This should be worrying for all of us as patients. More exploration into why family medicine is no longer seen as a worthy profession is sorely needed as more and more patients will be unable to access the continuous, comprehensive care they require.

More Canadians without a family doctor

News headlines continue to highlight that more patients across the country are without a family doctor and fewer doctors want to enter, or stay, in family practice.

In addition to diminished supply of new family doctors, many are heading for the exits earlier than anticipated. Family physicians are choosing to retire early, and in some cases walking away from large and long-standing practices leaving more and more patients without a family physician and having no other option but to visit the emergency department for their health concerns.

Family physicians are dealing with significant burnout and ever-increasing workloads. (Shutterstock)
Family physicians are dealing with significant burnout and ever-increasing workloads. (Shutterstock)

Increasing the number of family physicians is important but retaining those that we already have should be viewed as absolutely critical. With the average age of a family doctor in Canada at 49, it’s not hard to predict that more retirements (planned or otherwise) will have a detrimental impact on the health of Canadians.

Primary care challenges

Primary care is not without its own challenges. For those that are lucky enough to have a family doctor, the time to see them varies, and access issues are a common theme in patient complaints. Different physician offices use different appointment booking practices and scheduling rules, which can impact patient access ratings.

There are inequities between family physicians with solo practices in comparison to those who are attached to a family health team — health-care organizations that provide primary health care to communities and include various health professionals such as nurses, dietitians, social workers and others who share aspects of patient care with doctors.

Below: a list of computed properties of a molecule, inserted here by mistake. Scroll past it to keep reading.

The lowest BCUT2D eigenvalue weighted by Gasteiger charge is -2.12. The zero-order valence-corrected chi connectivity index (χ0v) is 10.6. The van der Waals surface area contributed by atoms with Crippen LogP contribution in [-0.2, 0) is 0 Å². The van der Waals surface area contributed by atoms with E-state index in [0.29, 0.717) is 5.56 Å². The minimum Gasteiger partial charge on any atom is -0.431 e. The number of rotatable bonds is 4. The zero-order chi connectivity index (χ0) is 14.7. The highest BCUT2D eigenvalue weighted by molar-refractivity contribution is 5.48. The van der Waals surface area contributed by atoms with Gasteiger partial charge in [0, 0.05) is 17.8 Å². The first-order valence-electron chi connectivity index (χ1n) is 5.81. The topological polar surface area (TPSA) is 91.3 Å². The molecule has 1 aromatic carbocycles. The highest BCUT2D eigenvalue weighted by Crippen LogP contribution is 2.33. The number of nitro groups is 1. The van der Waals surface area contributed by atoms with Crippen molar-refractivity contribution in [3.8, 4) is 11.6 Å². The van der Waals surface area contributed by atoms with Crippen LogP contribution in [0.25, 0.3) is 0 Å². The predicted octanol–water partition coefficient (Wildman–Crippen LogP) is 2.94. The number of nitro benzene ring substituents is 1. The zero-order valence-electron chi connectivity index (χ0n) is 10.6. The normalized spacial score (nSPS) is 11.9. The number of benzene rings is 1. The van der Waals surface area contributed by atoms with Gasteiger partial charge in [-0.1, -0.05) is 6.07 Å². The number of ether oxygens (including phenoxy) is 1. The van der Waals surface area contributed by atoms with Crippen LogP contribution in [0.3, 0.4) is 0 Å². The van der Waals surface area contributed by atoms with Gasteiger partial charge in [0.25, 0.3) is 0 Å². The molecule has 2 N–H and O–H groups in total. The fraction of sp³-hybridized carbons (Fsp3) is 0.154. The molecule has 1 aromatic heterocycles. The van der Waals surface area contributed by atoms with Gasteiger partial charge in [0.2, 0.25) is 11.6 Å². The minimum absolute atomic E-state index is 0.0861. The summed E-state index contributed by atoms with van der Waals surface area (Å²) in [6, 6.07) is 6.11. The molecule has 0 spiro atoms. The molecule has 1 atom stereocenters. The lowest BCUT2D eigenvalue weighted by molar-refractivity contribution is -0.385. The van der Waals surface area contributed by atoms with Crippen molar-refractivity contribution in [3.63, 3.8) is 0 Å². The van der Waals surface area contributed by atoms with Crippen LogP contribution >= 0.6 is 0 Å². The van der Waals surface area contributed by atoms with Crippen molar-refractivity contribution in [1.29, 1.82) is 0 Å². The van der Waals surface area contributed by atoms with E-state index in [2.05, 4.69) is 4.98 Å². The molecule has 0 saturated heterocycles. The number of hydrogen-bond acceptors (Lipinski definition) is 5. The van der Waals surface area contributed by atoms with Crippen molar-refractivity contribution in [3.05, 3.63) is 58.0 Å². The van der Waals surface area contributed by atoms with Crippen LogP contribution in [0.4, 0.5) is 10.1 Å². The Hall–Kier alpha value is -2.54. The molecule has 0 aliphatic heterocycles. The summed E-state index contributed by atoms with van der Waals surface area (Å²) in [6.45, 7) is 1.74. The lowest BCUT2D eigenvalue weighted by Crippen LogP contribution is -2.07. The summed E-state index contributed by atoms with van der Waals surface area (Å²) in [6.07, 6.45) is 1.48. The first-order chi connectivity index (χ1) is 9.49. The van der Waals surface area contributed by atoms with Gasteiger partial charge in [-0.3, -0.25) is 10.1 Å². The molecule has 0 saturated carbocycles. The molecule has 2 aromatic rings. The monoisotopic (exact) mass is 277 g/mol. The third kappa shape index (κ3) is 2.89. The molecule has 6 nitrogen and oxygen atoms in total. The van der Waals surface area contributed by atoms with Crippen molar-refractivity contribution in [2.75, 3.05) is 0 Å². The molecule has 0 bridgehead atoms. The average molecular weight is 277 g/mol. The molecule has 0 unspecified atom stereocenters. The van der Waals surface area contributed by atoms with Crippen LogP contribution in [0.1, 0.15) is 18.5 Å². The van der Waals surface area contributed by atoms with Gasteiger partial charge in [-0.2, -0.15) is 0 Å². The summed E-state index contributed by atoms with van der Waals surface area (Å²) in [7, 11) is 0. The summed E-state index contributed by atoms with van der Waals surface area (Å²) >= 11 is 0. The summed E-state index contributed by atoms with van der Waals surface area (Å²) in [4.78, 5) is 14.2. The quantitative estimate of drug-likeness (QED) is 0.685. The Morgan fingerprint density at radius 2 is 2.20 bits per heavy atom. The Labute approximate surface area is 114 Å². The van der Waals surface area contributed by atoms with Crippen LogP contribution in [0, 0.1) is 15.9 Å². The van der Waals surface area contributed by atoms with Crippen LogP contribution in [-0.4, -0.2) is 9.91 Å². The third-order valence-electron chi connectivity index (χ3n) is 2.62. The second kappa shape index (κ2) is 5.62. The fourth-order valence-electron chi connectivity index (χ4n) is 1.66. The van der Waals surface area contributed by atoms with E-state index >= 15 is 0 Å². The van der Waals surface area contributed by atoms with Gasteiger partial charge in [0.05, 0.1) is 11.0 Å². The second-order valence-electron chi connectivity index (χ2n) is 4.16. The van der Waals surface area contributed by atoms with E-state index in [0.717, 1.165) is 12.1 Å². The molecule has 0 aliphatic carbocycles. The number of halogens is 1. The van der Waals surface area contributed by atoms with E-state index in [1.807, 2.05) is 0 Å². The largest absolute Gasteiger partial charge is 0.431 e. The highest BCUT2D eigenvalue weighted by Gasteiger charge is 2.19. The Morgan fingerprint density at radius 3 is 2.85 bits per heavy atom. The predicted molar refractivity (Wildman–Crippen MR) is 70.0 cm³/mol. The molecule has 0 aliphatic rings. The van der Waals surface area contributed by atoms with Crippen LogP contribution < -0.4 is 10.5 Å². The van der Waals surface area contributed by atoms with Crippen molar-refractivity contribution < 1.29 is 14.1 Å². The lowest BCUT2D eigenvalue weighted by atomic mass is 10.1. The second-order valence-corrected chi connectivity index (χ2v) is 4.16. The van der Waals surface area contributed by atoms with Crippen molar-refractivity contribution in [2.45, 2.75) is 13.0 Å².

Ontario has done better than most areas of Canada with the introduction of family health teams in 2005, with team-based primary care reporting better outcomes for both patients and providers.

But no new family health teams have been funded since 2012, which is a problem. Ontario Health Teams were introduced in 2019, and offer potential to influence what is currently a cadre of services (including primary care, hospitals, long-term care, home care, health support services) to function better as an integrated health system covering a geographic region.

Ontario Health Teams do not provide direct care, but are tasked with building a better system of care, working to break down silos between health-care providers and organizations to function better for patients. Primary care must be a major player in these.

Political will is required to invest in the entire health-care system and not ignore the fact that primary care represents a very large part of this system. We have a capacity crisis for certain — but cannot fix only one flat tire when all the tires are flat!

This article is republished from The Conversation, a nonprofit news site dedicated to sharing ideas from academic experts. It was written by: Colleen Grady, Queen's University, Ontario.

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Colleen Grady does not work for, consult, own shares in or receive funding from any company or organisation that would benefit from this article, and has disclosed no relevant affiliations beyond their academic appointment.